Sangarius

(233 words)

Author(s): Strobel, Karl (Klagenfurt)
[German version] (Σαγγάριος/ Sangários). River in Asia Minor, modern Sakarya, c. 520 km long, source (according to Str. 12,3,7; cf. 12,4,4; 5,3) 150 stadia from Pessinus (according to Liv. 38,18,8 at mons Adoreus) in Phrygia (Phryges). The headwaters of the upper course collect the water of the Phrygian highlands. In the prehistoric era, the southern river system of the S. was more significant; it carried away the precipitation from the area around Ilgın in the south to Yunak and today has left evidence of itself in a heavily…

San Giovenale

(213 words)

Author(s): Miller, Martin (Berlin)
[German version] Swedish excavations, 1956-1967, uncovered large sections of an Etruscan settlement on a high plateau at the confluence of two water courses in the northeastern foothills of the Tolfa Mountains. The floor plans of houses from three settlement phases are important for the study of the architecture of archaic Etruscan houses (cf. House [II C]): a late Bronze Age hut settlement with timber-framed buildings smaller than the long houses in Luni sul Mignone was located under the courtyar…

Sanhedrin

(4 words)

see Synhedrion

San Marco: Horses/Quadriga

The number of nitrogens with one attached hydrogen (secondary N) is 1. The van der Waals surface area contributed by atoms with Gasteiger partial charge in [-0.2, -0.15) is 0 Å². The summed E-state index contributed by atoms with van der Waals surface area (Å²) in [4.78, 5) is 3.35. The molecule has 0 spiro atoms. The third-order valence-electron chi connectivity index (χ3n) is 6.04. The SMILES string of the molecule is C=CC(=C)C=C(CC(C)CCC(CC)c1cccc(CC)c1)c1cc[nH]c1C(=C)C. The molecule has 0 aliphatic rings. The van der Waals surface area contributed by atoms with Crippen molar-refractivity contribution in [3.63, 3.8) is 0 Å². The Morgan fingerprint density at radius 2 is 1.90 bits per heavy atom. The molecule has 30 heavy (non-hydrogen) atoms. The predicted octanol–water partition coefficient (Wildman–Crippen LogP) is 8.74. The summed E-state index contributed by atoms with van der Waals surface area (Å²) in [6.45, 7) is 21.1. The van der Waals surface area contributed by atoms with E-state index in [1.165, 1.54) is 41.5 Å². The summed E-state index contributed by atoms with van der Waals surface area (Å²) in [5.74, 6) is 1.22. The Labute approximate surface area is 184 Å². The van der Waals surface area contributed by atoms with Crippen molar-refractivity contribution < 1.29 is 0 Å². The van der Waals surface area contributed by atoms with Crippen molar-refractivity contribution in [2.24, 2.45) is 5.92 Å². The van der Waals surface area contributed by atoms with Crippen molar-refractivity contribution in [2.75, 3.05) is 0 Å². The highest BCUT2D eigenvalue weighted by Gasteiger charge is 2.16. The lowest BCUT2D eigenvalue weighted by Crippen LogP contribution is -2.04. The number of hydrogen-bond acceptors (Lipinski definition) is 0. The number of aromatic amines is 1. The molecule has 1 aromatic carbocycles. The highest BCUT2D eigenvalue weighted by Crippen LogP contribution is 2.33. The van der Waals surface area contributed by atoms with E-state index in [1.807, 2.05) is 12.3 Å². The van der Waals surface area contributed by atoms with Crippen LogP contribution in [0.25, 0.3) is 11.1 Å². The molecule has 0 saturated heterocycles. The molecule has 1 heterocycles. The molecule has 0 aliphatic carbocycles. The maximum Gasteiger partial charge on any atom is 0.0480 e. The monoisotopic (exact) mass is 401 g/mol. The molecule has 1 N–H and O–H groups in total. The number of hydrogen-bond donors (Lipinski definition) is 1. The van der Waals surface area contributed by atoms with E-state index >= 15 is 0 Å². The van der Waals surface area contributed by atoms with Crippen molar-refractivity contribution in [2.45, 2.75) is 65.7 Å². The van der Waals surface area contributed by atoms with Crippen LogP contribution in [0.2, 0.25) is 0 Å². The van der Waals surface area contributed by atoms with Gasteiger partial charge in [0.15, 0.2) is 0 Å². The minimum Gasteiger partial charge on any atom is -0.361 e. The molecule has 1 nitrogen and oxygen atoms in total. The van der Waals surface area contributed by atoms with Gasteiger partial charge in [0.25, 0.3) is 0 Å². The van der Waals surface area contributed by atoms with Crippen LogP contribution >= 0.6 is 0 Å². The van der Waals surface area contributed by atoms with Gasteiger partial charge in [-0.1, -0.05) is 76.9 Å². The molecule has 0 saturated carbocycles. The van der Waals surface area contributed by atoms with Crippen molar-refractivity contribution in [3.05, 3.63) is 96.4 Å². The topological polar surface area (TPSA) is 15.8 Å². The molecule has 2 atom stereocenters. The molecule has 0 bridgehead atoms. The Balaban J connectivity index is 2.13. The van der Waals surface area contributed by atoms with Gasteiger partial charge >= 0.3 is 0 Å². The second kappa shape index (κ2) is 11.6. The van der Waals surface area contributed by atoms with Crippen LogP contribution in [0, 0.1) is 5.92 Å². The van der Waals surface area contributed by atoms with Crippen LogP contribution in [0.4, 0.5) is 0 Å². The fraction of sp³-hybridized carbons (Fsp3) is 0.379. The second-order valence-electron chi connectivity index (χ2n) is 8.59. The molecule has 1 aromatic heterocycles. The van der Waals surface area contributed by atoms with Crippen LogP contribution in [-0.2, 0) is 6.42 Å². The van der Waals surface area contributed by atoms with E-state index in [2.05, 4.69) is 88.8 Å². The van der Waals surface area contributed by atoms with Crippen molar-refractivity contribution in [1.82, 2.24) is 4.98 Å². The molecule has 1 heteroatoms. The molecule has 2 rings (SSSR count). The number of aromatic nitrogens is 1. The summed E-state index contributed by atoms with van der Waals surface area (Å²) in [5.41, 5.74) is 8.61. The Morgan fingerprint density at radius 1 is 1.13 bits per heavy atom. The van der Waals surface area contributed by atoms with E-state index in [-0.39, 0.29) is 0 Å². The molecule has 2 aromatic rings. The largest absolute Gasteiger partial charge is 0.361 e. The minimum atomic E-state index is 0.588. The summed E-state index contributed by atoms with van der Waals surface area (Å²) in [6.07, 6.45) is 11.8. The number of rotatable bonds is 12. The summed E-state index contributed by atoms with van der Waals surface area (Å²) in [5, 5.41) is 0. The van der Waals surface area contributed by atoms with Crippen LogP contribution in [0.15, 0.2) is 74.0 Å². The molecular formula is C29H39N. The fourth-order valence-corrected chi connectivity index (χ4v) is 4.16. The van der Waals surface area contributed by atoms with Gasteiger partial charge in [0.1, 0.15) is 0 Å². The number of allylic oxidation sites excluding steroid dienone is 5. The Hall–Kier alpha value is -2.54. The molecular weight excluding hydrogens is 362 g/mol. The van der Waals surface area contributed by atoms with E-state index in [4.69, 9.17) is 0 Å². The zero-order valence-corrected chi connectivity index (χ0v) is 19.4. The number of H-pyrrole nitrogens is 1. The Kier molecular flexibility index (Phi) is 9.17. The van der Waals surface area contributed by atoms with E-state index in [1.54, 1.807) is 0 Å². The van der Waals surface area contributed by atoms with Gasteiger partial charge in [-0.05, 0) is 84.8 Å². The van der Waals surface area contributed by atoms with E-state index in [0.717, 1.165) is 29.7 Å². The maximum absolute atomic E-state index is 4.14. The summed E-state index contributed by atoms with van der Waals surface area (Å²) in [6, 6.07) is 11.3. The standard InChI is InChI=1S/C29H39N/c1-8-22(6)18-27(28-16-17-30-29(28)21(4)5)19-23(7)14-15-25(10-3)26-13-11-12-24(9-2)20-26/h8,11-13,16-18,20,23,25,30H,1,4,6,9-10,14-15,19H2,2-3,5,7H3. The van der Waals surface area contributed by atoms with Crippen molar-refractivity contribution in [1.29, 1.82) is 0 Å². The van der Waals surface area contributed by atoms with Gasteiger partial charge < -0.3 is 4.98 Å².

(1,360 words)

Author(s): Schweizer, Stefan (Kassel RWG)
Schweizer, Stefan (Kassel RWG) [German version] A. Horses of San Marco (CT) The four bronze horses of San Marco, originally gilded, constitute the only known example of a free-standing quadriga from Antiquity. Stolen from Constantinople by Venetian mercenary soldiers in 1204, during the Fourth Crusade under the Doge E. Dandolo, the group of horses was set up soon after the mid-13th cent. on a terrace fronting the square above the portal area of the San Marco Basilica, where it is documented by a mosaic in t…

Sanni

(34 words)

Author(s): Plontke-Lüning, Annegret (Jena)
[German version] (Σάννοι; Sánnoi). In Str. 12,3,18 a term for the tribe formerly called Macrones, to the southwest of Trapezus. Plontke-Lüning, Annegret (Jena) Bibliography O. Lordkipanidze, Das alte Georgien in Strabons Geographie, 1996, 158-163.

Sannyrion

(126 words)

Author(s): Nesselrath, Heinz-Günther (Göttingen)
[German version] (Σαννυρίων/ Sannyríōn). Attic comedic poet of the end of the 5th cent. BC, mocked by his competitors for his skinniness [1. test. 3]. The titles of three plays and 13 fragments with a total of eight and a half verses have been handed down: the Γέλως ( Gélōs, 'Laughter') featured a talking god (fr. 1) and mocked the tragedian Meletus [3] (fr. 2) and Aristophanes [3] (fr. 5); in the Δανάη ( Danáē), dated to 407-404 BC, Zeus considers what shape would be best for him to get to his Danae and in the process makes fun of the tragedic actor Hegelochus (fr. 8); the Ἰώ ( Iṓ), also on a mythical…